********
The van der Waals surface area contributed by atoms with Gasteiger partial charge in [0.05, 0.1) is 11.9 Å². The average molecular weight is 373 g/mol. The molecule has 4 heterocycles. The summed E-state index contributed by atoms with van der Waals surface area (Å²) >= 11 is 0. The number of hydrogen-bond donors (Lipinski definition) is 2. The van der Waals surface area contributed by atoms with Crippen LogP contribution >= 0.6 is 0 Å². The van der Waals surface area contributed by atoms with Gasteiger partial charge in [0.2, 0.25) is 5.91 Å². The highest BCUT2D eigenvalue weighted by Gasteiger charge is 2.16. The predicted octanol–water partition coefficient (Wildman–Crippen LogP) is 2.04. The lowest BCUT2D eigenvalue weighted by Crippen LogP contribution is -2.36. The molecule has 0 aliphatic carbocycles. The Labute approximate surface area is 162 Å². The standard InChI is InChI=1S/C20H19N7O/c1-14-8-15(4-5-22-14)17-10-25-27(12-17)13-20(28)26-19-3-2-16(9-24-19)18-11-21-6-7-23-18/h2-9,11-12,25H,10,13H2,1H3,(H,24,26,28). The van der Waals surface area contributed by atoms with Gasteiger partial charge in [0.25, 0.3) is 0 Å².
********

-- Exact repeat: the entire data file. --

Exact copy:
The van der Waals surface area contributed by atoms with Gasteiger partial charge in [0.05, 0.1) is 11.9 Å². The average molecular weight is 373 g/mol. The molecule has 4 heterocycles. The summed E-state index contributed by atoms with van der Waals surface area (Å²) >= 11 is 0. The number of hydrogen-bond donors (Lipinski definition) is 2. The van der Waals surface area contributed by atoms with Crippen LogP contribution >= 0.6 is 0 Å². The van der Waals surface area contributed by atoms with Gasteiger partial charge in [0.2, 0.25) is 5.91 Å². The highest BCUT2D eigenvalue weighted by Gasteiger charge is 2.16. The predicted octanol–water partition coefficient (Wildman–Crippen LogP) is 2.04. The lowest BCUT2D eigenvalue weighted by Crippen LogP contribution is -2.36. The molecule has 0 aliphatic carbocycles. The Labute approximate surface area is 162 Å². The standard InChI is InChI=1S/C20H19N7O/c1-14-8-15(4-5-22-14)17-10-25-27(12-17)13-20(28)26-19-3-2-16(9-24-19)18-11-21-6-7-23-18/h2-9,11-12,25H,10,13H2,1H3,(H,24,26,28). The van der Waals surface area contributed by atoms with Gasteiger partial charge in [0.25, 0.3) is 0 Å².